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Old and New, and Somethin' Blue

Big name and bike run add rumble and flash to Silver City's Blues Fest, May 25-27.


World-renowned bluesman John Hammond will add big-stage excitement to Silver City's 12th Annual Blues Festival this year. The Mimbres Region Arts Council's outdoor music-food-summer celebration will be May 25-27.

MRAC director Faye McCalmont is all a-twitter over bringing Hammond to the Gough Park stage. "I have tried to bring him for years," she says, calling Hammond "a highly respected artist known throughout the world for his authentic styling and vocals."

A Grammy-winning solo acoustic blues artist, the New York-born Hammond is a 40-plus-year veteran of the music business. He's the son of Columbia A&R executive John Henry Hammond, who brought the likes of Bessie Smith, Billie Holiday, Big Joe Turner and eventually Bob Dylan and Bruce Springsteen to America's attention. But the younger Hammond didn't coast on his daddy's coattails, forging his career apart from his father's famous name. At 19, he hitchhiked across the US, got a day-job at a gas station in Los Angeles and played coffeehouses and clubs at night. It didn't take Hammond long to hit it big; by 1962, he'd landed a recording contract with Vanguard Records, one of the most important labels of the day.

Following in the footsteps of singing poets like Woody Guthrie, Lightnin' Hopkins and Sonny Boy Williamson, Hammond sings stories of life and love, mightily charged with his hot guitar licks and smoking harmonica. Hammond is acknowledged as one of the premier blues artists of our time, tours globally, and has recorded dozens of albums. He'll perform in the final Sunday night slot at the blues festival.

The rest of the festival's musical slate includes the usual wide range of blues sounds—from traditional Chicago and Delta blues to "fusion" styles—with talent from national to regional to homegrown locals, like the ever-popular Mudcats and a "pick-up band," if you will, the Low Bid Blues Quartet. Composed of three musicians, actually, the "quartet" perhaps is counting Scott van Linge twice, since he'll play both guitar and harmonica.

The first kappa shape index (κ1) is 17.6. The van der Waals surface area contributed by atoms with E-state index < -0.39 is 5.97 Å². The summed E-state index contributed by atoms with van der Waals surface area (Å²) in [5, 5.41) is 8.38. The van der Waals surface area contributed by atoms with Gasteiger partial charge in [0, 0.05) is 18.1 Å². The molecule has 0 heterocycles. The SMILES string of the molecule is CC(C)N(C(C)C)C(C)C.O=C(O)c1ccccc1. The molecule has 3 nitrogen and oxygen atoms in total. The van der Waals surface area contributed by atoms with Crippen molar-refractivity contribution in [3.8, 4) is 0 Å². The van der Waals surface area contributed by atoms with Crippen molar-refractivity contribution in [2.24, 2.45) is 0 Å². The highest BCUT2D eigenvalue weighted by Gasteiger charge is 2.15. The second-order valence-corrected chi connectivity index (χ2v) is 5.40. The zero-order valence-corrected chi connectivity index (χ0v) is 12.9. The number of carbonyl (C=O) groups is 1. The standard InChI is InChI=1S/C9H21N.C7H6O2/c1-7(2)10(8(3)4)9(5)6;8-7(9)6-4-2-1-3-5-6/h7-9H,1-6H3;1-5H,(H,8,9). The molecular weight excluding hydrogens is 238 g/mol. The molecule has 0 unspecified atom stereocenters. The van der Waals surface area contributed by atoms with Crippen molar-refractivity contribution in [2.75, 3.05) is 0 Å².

Another well-known local, Brandon Perrault, will perform with his band at Friday's Yankie Street Dance, featuring up-and-coming young vocalist and musician Maggie Garcia. As usual, the festival will also feature a kick-off dance and post-fest Jam Session at the Buffalo Dance Hall, a downtown art gallery self-guided tour, food and crafts vendors galore, a beer garden, prize raffles and a Harvest for the Hungry food donation collection.

But there will be a new rumble on the horizon this year as the local chapter of the Vietnam Veterans of America holds its first "Blues Fest and Vets Bike Run," tentatively planned as a two-day event. Local biker José Ray, one of the organizers, says, "We're inviting clubs from El Paso and Tucson, and they're spreading the word, they're putting us on their Web sites, so even though this is just our first year getting this off the ground, I think it could be big, and will bring in a lot of people." The club, with about 60 members, raises money to assist local veterans with transportation to the VA hospital and with medical bills. It will split the proceeds of the Blues Fest Bike Run with the MRAC. "It probably won't be a lot of money," Ray says, "but every little bit helps groups like ours, and it's great for us to show our support for the arts council this way."

The motorcycle event will include a variety of games, including a poker run in which bikers stop at a variety of locations along a set route, and draw cards at each stop. Highest and lowest hands win prizes. Ray says other games and a possible mini bike rodeo are envisioned. Entry fee will be $12 a rider or $15 per couple.

He encourages people to "get past their stereotyped ideas of Harley guys. People shouldn't be scared off by the way we dress," he adds with a laugh. "We're really about charity, and bikers do a lot of good works." For information, contact Ray at 313-5116 or Bill Gassert, 590-1769.

Whether rumbling into Gough Park on your "Fat Boy" or cruising on over in the family SUV, contact the arts council for parking and shuttle information and more about the Blues Fest—538-2505 or (888) 758-7289, www.mimbresarts.org.


Schedule of Events

Friday, May 25

7-9 p.m. Yankie Street Dance, Brandon Perrault Band with Maggie Garcia. Free.

9 p.m.-1 a.m. Hoodoos, Buffalo Dance Hall. $10.

Saturday, May 26

At Gough Park: 1:15-2:30 p.m. Pat "Guitar Slim" Chase; 3-4:15 p.m. The Mudcats; 4:45-6 p.m. Todd Tijerina; 6:30-8 p.m. Kelley Hunt; 8:30-10 p.m. Lucky Peterson. All free.

10 p.m.-1 a.m. Jam Session, Buffalo Dance Hall. $10.

Sunday, May 27

10 a.m.-1 p.m. Downtown Gallery Studio Tours. Free.

At Gough Park: 12:30-1:30 p.m. Low Bid Blues Quartet; 1:45-2:45 p.m. Pat Dutton & Jen Exten; 3-4:15 p.m. Alice Stuart; 4:30-5:45 p.m. Joe Price; 6-7:15 p.m. John Hammond. All free.


Tickets for Friday Night Kick-Off Concert and the Post-Fest Jam Session at the Buffalo Dance Hall can be purchased at the door or by credit card through the MRAC. No dogs or wheeled strollers are allowed in Gough Park. No alcohol allowed in the park. Beer available for purchase and consumption in the Beer Garden.